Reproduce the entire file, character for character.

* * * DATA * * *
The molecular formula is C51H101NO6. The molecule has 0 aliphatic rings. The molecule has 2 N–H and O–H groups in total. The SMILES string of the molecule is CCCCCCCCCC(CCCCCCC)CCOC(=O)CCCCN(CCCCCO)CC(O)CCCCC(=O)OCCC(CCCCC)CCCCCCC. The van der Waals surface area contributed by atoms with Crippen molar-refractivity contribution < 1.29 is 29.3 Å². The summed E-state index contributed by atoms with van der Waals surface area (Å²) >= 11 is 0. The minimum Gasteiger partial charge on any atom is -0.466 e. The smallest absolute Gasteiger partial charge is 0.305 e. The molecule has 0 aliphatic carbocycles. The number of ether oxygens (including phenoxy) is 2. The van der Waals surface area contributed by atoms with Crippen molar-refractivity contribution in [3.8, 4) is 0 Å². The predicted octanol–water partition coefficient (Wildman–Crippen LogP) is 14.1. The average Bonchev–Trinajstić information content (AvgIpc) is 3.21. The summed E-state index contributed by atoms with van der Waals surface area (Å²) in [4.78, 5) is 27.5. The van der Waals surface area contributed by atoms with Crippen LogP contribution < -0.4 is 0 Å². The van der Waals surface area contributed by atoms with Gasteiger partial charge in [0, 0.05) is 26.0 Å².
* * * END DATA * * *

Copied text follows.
The molecular formula is C51H101NO6. The molecule has 0 aliphatic rings. The molecule has 2 N–H and O–H groups in total. The SMILES string of the molecule is CCCCCCCCCC(CCCCCCC)CCOC(=O)CCCCN(CCCCCO)CC(O)CCCCC(=O)OCCC(CCCCC)CCCCCCC. The van der Waals surface area contributed by atoms with Crippen molar-refractivity contribution < 1.29 is 29.3 Å². The summed E-state index contributed by atoms with van der Waals surface area (Å²) >= 11 is 0. The minimum Gasteiger partial charge on any atom is -0.466 e. The smallest absolute Gasteiger partial charge is 0.305 e. The molecule has 0 aliphatic carbocycles. The number of ether oxygens (including phenoxy) is 2. The van der Waals surface area contributed by atoms with Crippen molar-refractivity contribution in [3.8, 4) is 0 Å². The predicted octanol–water partition coefficient (Wildman–Crippen LogP) is 14.1. The average Bonchev–Trinajstić information content (AvgIpc) is 3.21. The summed E-state index contributed by atoms with van der Waals surface area (Å²) in [4.78, 5) is 27.5. The van der Waals surface area contributed by atoms with Crippen LogP contribution < -0.4 is 0 Å². The van der Waals surface area contributed by atoms with Gasteiger partial charge in [0, 0.05) is 26.0 Å².